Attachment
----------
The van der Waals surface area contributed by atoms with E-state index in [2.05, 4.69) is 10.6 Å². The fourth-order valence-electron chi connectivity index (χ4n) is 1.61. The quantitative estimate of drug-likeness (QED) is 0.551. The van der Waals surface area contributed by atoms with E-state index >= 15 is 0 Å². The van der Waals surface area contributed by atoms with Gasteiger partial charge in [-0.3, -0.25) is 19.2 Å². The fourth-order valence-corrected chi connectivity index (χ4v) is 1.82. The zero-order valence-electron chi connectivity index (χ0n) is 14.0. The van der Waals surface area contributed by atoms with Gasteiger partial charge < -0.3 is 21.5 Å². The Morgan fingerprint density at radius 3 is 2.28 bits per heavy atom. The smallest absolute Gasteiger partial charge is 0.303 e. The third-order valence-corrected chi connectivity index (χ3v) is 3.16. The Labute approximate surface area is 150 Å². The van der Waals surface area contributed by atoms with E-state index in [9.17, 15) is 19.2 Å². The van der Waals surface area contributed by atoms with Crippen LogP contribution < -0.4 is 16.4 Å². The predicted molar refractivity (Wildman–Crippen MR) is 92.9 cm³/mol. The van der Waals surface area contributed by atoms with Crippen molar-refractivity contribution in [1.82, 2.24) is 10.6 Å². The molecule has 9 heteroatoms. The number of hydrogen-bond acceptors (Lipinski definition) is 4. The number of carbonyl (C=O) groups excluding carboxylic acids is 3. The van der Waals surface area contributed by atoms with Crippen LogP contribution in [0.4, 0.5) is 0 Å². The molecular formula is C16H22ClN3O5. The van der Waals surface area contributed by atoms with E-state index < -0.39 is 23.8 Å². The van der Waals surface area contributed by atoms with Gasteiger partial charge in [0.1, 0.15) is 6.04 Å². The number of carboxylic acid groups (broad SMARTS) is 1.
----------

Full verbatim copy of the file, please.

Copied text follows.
The van der Waals surface area contributed by atoms with E-state index in [2.05, 4.69) is 10.6 Å². The fourth-order valence-electron chi connectivity index (χ4n) is 1.61. The quantitative estimate of drug-likeness (QED) is 0.551. The van der Waals surface area contributed by atoms with E-state index >= 15 is 0 Å². The van der Waals surface area contributed by atoms with Gasteiger partial charge in [-0.3, -0.25) is 19.2 Å². The fourth-order valence-corrected chi connectivity index (χ4v) is 1.82. The zero-order valence-electron chi connectivity index (χ0n) is 14.0. The van der Waals surface area contributed by atoms with Gasteiger partial charge < -0.3 is 21.5 Å². The Morgan fingerprint density at radius 3 is 2.28 bits per heavy atom. The smallest absolute Gasteiger partial charge is 0.303 e. The third-order valence-corrected chi connectivity index (χ3v) is 3.16. The Labute approximate surface area is 150 Å². The van der Waals surface area contributed by atoms with E-state index in [9.17, 15) is 19.2 Å². The van der Waals surface area contributed by atoms with Crippen LogP contribution < -0.4 is 16.4 Å². The predicted molar refractivity (Wildman–Crippen MR) is 92.9 cm³/mol. The van der Waals surface area contributed by atoms with Crippen molar-refractivity contribution in [1.82, 2.24) is 10.6 Å². The molecule has 9 heteroatoms. The number of hydrogen-bond acceptors (Lipinski definition) is 4. The number of carbonyl (C=O) groups excluding carboxylic acids is 3. The van der Waals surface area contributed by atoms with Crippen LogP contribution in [0.4, 0.5) is 0 Å². The molecular formula is C16H22ClN3O5. The van der Waals surface area contributed by atoms with E-state index < -0.39 is 23.8 Å². The van der Waals surface area contributed by atoms with Gasteiger partial charge in [0.1, 0.15) is 6.04 Å². The number of carboxylic acid groups (broad SMARTS) is 1.